The VPN concentrator is in charge of decrypting that information and sending it into the local network. Any responses would also be re encrypted by the concentrator and sent back to the user on their laptop. It’s very common these days to configure a VPN software to be always on. So if you’re outside the building, it recognizes that you’re on an external network. And if you are on an external network, it will automatically build this tunnel back to the VPN concentrator. So always, when you’re using this laptop from wherever you happen to be, you will be using a secure channel back to the central office.

Whenever we’re using resources on our network, we’re constantly needing to identify ourselves. We need to identify ourselves when we sit down at our computer, when we connect to a wireless network, or when we try to access a resource across the network. To gain access to these resources, we need some way to validate that we are really who we say we are. And in those cases, we would use a triple-a framework to provide the authentication, the authorization, and the accounting to keep track of exactly what you’ve accessed and when on the network.

The authentication process is one that we’re very familiar with. We provide a username, and then we provide something secret, like a password, to prove that we really are who we say we are. Based on that information, we’ll be authorized to use certain resources on the network based on the rights and permissions associated with our username. This is also going to keep track of exactly when I logged on, when I logged off, and exactly what information was sent back and forth over the network.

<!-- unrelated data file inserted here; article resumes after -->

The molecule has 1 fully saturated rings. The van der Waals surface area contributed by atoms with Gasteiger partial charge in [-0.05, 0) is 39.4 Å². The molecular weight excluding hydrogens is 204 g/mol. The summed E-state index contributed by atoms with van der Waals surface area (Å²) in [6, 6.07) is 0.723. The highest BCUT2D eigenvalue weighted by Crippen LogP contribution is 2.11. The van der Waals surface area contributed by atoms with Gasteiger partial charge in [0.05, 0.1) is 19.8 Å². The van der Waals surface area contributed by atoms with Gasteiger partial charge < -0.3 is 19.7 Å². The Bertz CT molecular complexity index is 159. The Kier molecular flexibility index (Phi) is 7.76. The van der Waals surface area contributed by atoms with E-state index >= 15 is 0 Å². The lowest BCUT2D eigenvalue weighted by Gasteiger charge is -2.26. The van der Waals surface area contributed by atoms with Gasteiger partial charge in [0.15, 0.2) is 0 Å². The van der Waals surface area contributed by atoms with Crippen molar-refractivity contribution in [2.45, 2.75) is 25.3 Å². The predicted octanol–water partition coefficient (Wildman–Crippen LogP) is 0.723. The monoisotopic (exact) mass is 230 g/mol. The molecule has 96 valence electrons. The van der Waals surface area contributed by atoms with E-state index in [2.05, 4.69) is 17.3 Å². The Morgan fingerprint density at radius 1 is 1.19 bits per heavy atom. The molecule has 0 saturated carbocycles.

This triple-a framework commonly runs on a triple-a server that’s somewhere in our network. So we may be a client that’s outside of our network trying to log in and gain access through a VPN tunnel. So we’ll hit the VPN concentrator, and we’ll provide our username and our password to gain access. That request is passed off to the triple-a server to check to see if the username and password are legitimate. And if they are, the triple-a server will approve those credentials, and we’ll have access to the resources on the inside of the network.

A very common protocol used for this triple-a service is RADIUS. This stands for Remote Authentication Dial-in User Service. And although the name has dial-in in the name, it is one of the most popular authentication protocols that’s used for much more than just dial-in. The RADIUS protocol may be used to authenticate users to routers and switches. It may be used to provide access to servers. Maybe this is the protocol that’s used to gain access over your VPN tunnels. And it may be used over your wireless networks using a 802.1X. RADIUS is one of the most popular authentication protocols, and you’ll see it used across a number of different services and operating systems.

So far, we’ve talked about many different components that you could have in your network. Routers, intrusion detection systems, firewalls, proxies, VPN concentrators, and more. But if your environment is relatively small, you may be able to combine all of these functions into a single security device. This is called a UTM, or Unified Threat Management device. Some people will refer to this as a web security gateway.

A UTM can be used for URL filtering or content inspection. It may be able to scan files that are downloaded for any type of malware that might be inside. It may also be able to identify spam in any emails that might be downloaded. If you’re connecting to a wide area network, some of the wide area network hardware, such as the CSU/DSU, may also be integrated into this same chassis. This could also provide Layer 3 routing and even Layer 2 switching on certain UTMs.